Davis Schneider has exceeded all reasonable expectations since he debuted for the Toronto Blue Jays last month.
The 24-year-old has been the team's best power hitter by a significant margin since his promotion on Aug. 4, slugging .808 for a squad that has lacked thump in 2023. His 2.1 fWAR ranks fourth among the team's position players despite the fact he's taken fewer than 100 at-bats. The 251 wRC+ he's produced since his first MLB game tops the majors among hitters with at least 90 plate appearances over that time.
All of that that is extremely impressive, but the central question surrounding Schneider is what his production will look like over a large sample. He simply can't keep chugging along at his current pace unless he's literally the greatest hitter of all time.
That seems unlikely based on the fact he doesn't hit the ball particularly hard (108.8 max exit velocity) and he was never a prospect of note prior to 2023. Even though he was excellent at Triple-A this season (141 wRC+), he wasn't nearly as good as he's been in the majors.
It's tough to gauge where his production will net out when his current heater simmers down, but one of the biggest reasons for optimism has nothing to do with his power. Instead, his ability to keep the bat on his shoulders seems likely to give his production a solid floor.
Over Schneider's last 10 games he only has one home run and one game with multiple hits, but his wRC+ still sits at 215 largely due to the fact he's taken 12 walks.
Since joining the Blue Jays, his out-of-zone swing rate (15.2%) is the lowest among 472 hitters who've taken at least 75 trips to the dish, and his walk rate (20.2%) is the highest. He's drawn 19 bases on balls in 23 contests.
To give that a little perspective, if he walked at that rate over a 162-game season, he'd set the Blue Jays' franchise record with 133 free passes — just ahead of Jose Bautista's legendary 2011 season (132).
Although some of those numbers are driven by his small body of work, walks are tough to fake. FanGraphs estimates that a walk rate tends to stabilize around 120 plate appearances, and Schneider is nearly there. He also produced a BB% of 18.4 in 392 Triple-A plate appearances in 2023. His career walk rate in the minors is 15.1%.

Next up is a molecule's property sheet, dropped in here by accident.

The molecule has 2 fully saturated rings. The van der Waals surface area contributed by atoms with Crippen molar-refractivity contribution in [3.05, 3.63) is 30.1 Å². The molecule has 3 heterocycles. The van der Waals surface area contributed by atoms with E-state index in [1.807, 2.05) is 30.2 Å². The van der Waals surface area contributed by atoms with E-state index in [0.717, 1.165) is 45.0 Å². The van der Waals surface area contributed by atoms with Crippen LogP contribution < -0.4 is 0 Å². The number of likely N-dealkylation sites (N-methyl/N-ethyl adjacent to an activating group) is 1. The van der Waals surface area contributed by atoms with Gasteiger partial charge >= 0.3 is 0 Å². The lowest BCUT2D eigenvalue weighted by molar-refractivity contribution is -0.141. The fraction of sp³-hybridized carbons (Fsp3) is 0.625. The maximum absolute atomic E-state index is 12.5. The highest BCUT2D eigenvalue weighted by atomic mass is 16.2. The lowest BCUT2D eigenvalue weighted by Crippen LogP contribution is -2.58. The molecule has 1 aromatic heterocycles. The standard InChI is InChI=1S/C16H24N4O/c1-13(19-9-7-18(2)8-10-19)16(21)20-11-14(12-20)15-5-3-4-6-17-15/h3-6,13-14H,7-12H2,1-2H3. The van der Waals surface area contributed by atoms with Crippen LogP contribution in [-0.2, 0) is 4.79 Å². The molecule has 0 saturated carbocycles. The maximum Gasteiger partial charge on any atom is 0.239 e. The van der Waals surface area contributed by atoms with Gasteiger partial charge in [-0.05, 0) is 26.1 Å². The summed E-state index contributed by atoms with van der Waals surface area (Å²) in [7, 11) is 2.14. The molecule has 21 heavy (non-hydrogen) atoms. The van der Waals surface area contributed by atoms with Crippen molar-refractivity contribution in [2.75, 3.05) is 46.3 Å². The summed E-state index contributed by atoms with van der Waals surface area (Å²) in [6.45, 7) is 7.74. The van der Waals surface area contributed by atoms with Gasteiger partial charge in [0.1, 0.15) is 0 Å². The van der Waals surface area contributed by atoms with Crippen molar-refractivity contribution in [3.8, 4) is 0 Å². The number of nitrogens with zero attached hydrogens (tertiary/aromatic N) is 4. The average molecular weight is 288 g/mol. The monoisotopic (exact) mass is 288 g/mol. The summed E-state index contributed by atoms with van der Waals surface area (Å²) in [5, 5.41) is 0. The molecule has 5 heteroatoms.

While it's easier to take walks in the minors than the bigs, he still clearly projects to get his share at this level. FanGraphs' most optimistic projection system — Steamer — pegs him at 13.4% for the rest of the season.
There are only 12 qualified hitters who have walked that much in 2023. Every single one of them has a wRC+ above 110, and as a group they've hit .255/.374/.498. If we drop to the ZiPs projection (11.2%) there are still only 26 players in that cohort, and just one — Trent Grisham — has been below average by wRC+.
You could argue based on Schneider's work in Triple-A and the majors that those projections are on the stingy side, but even if they're accurate they put him in exceptional company. It is difficult to be a poor hitter when you are finding your way on base via the walk so often.
The Blue Jays have an internal counterexample in Cavan Biggio as the utility man's walk rate has topped 11% in each of his five MLB seasons and his total production has been below average in three of them.
While there's a chance Schneider's production ends up looking a bit like his teammate's at some point, he's already shown a more impressive power ceiling than Biggio, who has never slugged better than .671 in a 23-game span — matching the length of the rookie's hot start.
Pitchers may choose to attack Schneider in the zone more as the season, and his career, continues, but he's shown the ability to make them pay when their offerings leak into the heart of the plate and lay off when they slip out of the zone.
It's still too early to know precisely what Schneider will be as a hitter at the game's highest level, especially because his power production outstrips his raw power. Even so, his ability to work counts and walks gives him an avenue to make consistent contributions whether the ball is flying over the wall or not.
Schneider's long-term ceiling is difficult to pin down while he's hitting at a superhuman level, but his floor is looking more and more stable thanks to his stellar approach.